For the first time, members of the Synod who are not bishops, including religious sisters and lay men and women, will be eligible to vote.
The Vatican announced at a press conference last month that the work of the Synod would be carried out in four ‘modules’ focusing on different aspects of synodality, with a final module dedicated to a ‘Synthesis Report’ that will be produced with the approval of the Synod.
Each module will involve a presentation of the theme, followed by small group sessions that will report back to the General Assembly. A commission will produce the Synthesis Report, which will then be discussed and modified before being presented to the Synod.
The final General Congregations of the General Assembly of the Synod will take place on October 28 when the Synthesis Report will be read and approved. A Solemn Mass in Saint Peter’s Basilica on Sunday October 29 will mark the conclusion of the General Assembly of the Synod.
The program includes a pilgrimage for participants on October 12 and on the evening of October 19, Pope Francis will lead a Prayer for Migrants and Refugees in St Peter’s Square. On October 25 the Holy Father will preside at the recitation of the Holy Rosary in the Vatican Gardens.
A total of 464 people will take part in the General Assembly, including 365 voting members, of whom 54 are women.
When the decision to expand participation in the Synod was made earlier this year, Secretary General of the Synod of Bishops Cardinal Mario Grech said: “As you can see, the space in the tent is being enlarged.”
“The Synod of Bishops will remain a synod of bishops,” Cardinal Grech said, but it will be “enriched” by representatives of the whole church.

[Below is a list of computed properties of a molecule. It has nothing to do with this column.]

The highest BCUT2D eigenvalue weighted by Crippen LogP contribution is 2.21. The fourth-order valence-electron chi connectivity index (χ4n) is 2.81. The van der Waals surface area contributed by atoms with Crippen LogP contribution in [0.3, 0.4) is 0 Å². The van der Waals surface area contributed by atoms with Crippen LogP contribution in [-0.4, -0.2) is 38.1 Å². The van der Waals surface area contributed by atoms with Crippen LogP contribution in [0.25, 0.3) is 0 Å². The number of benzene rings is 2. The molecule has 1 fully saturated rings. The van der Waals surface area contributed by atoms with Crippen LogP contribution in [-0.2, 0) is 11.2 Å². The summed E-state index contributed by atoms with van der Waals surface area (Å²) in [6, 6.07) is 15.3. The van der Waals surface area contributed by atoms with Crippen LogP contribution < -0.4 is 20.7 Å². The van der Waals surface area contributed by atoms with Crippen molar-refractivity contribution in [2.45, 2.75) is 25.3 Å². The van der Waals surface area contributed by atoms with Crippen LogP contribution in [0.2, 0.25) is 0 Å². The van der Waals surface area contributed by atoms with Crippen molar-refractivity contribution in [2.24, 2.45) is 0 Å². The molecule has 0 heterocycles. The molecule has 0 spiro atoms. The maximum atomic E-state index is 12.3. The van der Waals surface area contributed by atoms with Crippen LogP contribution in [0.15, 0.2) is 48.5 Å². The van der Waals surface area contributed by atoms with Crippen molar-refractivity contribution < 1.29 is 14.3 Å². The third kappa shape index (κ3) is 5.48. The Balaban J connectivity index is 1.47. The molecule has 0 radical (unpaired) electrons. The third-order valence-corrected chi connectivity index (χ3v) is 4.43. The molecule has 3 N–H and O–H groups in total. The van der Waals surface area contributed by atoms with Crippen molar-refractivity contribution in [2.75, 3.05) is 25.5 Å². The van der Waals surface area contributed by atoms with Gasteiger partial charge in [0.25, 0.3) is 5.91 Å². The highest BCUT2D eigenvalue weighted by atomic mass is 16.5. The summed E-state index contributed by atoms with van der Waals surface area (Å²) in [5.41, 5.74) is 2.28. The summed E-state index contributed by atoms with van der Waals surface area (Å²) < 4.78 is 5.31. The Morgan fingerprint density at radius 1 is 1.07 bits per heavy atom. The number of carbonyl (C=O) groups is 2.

The 10 Oceania non-bishop members appointed by Pope Francis are: Manuel Beazley, New Zealand; Dr Trudy Dantis, Australia; John Lochowiak, Australia; Fr Denis Nacorda, New Zealand; Kelly Paget, Australia; Sr Mary Angela Perez RSM, Pacific; Fr Sijeesh Pullenkunnel, Syro-Malabar Eparchy; Dr Susan Sela, Pacific; Grace Wrakia, Papua New Guinea/Solomon Islands, and Professor Renee Kohler-Ryan, Australia.
The Australian Catholic Bishops Conference is represented at the Synod by Bishop Shane Mackinlay (pictured), from the Sandhurst Diocese, and Adelaide Archbishop Patrick O’Regan.
In addition, Perth Archbishop Timothy Costelloe SDB, president of the ACBC, will serve as one of nine delegated Synod presidents. Sydney Archbishop Anthony
Fisher OP will participate in the Synod as a member of the Council of the Synod of Bishops.
Bishop Mackinlay said the assembly was the continuation of what has been dubbed “the world’s largest ever consultation”.
“When you consider that almost 120 bishops conferences from every part of the world gathered the thoughts of the People of God in their dioceses, that claim makes sense,” he said.
“This consultation has also been marked by an openness and transparency that hasn’t always been characteristic of Vatican processes.
“It is part of a wider awareness across the Church internationally of how much we can learn from good practices in other parts of society.”
Bishop Mackinlay asked Australian Catholics to “accompany us in prayer and to stay connected to this ongoing journey of renewal in Jesus Christ”.
“For our part, we will do what we can to share our reflections on our experiences as part of this global exercise in synodality, both during the assembly and after we return to Australia later in the year.”
The General Assembly was preceded by a prayer vigil in St Peter’s Square on September 30, and a three-day spiritual retreat led by the Synod’s two spiritual assistants, British Dominican priest Timothy Radcliffe and Italian Benedictine nun Maria Ignazia Angelini.
After the opening Mass celebrated by Pope Francis on October 4, the first general congregation will take place with speakers including Cardinal Grech; General Relator, Cardinal Jean-Claude Hollerich; and Pope Francis. This gathering will be open to the public.Jump to next article